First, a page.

We all went through our music phases.  Somewhere in my basement sits a dusty album I picked up at a garage sale when I was 18 titled, “Never Mind the Bullocks, Here’s the Sex Pistols.”  I can only remember that it made me want to jump up and down and scream; likely a release valve for youthful vigor I couldn’t contain and didn’t understand.  But I quickly grew out of it and my musical tastes matured.  Nobody matures anymore; they are stunted; perpetually stuck in chanting, rhythms, noise or screaming.

It’s no surprise that shows like American Idol rarely use contemporary songs to judge voice quality; because voice quality is rarely a prerequisite for contemporary songs.

The other day I heard Dean Martin‘s version of “La Vie en rose” for the first time.  I was in seventh heaven.  Perhaps I’m an old soul, but so many songs recorded long before my time make me blissfully happy to be alive when I hear them.  Who can sing “Fly Me to the Moon” like Tony Bennett?  Who can elevate you to rapture with “Stardust” like Dinah Shore?  Where are the likes of Lena Horne‘s sultry rendition of “St. Louis Blues” or Keely Smith‘s clear, crisp “A Foggy Day“?

Contrasting pop or rock and roll music from the 50’s through the 80’s with what is being produced by big labels today is shocking. Bread‘s introductory line, “I found her diary underneath a tree…” would be updated to “I found her panties underneath a tree…” if it were to be considered for mass appeal today.

And where will the next “Rhapsody in Blue” come from?  Nowhere, I lament.  I seriously doubt there are but a handful of people who have the talent to create such masterpieces — or having it, can find a market for it.

I suppose it’s easy to dismiss me as a snob or a fossil, but I’ve tried to be open-minded, I really have.  I’ve painfully endured or wonderfully enjoyed everyone from Ravi Shankar to Béla Fleck, from Keely Smith to the Oak Ridge Boys, from the Rolling Stones to the New York Philharmonic.  I’ve parsed out what I liked; what speaks to my soul. I see the effect of music on people and realize we all have different tastes.  But do we?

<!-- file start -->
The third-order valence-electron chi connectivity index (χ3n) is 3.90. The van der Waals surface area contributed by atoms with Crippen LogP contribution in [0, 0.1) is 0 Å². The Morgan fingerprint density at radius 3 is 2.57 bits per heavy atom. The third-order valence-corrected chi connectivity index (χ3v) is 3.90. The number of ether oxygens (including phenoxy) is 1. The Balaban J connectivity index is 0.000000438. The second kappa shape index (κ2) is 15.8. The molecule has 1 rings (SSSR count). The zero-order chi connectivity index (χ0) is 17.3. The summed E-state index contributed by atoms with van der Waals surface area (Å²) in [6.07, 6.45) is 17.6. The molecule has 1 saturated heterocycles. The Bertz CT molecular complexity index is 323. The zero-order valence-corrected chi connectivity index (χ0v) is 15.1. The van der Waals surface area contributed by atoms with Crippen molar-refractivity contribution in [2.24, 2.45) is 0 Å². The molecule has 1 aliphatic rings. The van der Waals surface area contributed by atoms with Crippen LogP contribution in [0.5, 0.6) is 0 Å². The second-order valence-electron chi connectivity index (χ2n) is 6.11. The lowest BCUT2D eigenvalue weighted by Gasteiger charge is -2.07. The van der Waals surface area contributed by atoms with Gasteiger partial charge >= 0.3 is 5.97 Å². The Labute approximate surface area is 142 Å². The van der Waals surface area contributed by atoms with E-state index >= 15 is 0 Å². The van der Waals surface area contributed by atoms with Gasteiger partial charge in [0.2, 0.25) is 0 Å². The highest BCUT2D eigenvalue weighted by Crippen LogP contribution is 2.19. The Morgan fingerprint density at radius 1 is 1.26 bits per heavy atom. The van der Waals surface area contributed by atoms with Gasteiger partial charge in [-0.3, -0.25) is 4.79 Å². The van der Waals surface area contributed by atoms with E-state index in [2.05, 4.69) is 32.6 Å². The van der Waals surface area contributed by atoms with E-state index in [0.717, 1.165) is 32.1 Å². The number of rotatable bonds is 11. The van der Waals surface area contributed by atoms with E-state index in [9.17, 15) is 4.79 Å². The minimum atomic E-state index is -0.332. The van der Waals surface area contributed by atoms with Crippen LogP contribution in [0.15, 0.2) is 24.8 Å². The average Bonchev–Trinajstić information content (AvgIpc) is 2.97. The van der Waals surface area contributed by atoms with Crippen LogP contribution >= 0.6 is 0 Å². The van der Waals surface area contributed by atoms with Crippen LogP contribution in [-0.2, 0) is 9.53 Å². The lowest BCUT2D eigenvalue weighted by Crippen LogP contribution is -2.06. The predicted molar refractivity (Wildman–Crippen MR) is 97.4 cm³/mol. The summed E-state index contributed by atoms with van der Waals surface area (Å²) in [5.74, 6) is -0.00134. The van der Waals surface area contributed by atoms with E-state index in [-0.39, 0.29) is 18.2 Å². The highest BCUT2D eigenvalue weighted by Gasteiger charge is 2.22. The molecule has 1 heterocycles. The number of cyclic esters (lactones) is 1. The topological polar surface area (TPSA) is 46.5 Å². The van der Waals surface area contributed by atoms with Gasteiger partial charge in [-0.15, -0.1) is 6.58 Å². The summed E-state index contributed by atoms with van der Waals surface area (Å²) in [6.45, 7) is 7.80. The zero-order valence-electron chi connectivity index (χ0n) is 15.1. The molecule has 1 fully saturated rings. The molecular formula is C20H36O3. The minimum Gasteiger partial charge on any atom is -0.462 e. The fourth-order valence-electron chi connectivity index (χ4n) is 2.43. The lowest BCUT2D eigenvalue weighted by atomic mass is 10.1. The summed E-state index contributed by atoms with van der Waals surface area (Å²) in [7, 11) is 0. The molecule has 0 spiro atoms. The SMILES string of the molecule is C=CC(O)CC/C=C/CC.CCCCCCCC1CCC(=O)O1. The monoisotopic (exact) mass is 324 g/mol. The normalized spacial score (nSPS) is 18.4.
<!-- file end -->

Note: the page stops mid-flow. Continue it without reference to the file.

The common thread of music that used to bind us together as a society — back when everyone, regardless of age or color, knew the #1 song in the country — is gone.  We have shattered it into shards of broken glass that can never be pieced together.  If art reflects life, maybe a few generations of painkillers, antidepressants, weed-sucking and drunken stupors have finally altered our creative genius as a people.  Maybe the effect of too many benzodiazepines in the water system is finally being realized on our airwaves.

Music may not be completely dead: The best hope for music today — for all genres — falls into a category called “indie;” short for independent labels with smaller budgets. It seems that’s where artists go when they realize their music is too good to be accepted by the Beyonce/Jay-Z big-money record labels. So when was the day the music died?  For many of us it was a long, long time ago.  Yet we can still remember how that music used to make us smile.


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  • GaryM

    Splendid work.Although I probably would have worded it differently I whole heartedly agree! The music died for myself in the early 70’s. The rest has been mindless repetition for people too young to realize what they are hearing has been done more than several times before.There was a tune in early 71 by Don MaClean lamenting when the music died{bye bye Miss American Pie} and such.Received much airplay and even some hippy sounding fellow came out afterward explaining to those on radio what it meant with pauses after each important phrase. When it all was put together it turned out to be summarily about a plane crash killing three musical stars{one of whom was Buddy Holly} I heartily disagreed back then an still maintain that stance.I have always been musically inclined and all I have heard since the early 70’s is repletion of the same old stuff.Synthesisers were used and other music “boxes” that made their own sounds.Also lip synching done by fellows on stage was exposed and would end another groups fraud in 1983.As for maintain a sense of calm and careful about what I allow into my mind I usually limit my music to Christian or classical Baroque when in my car.The Ipod helps to diversify when I hear something overly done. This was indeed a well thought out and expressed article.Thank you and Brava!!

  • Susan D. Harris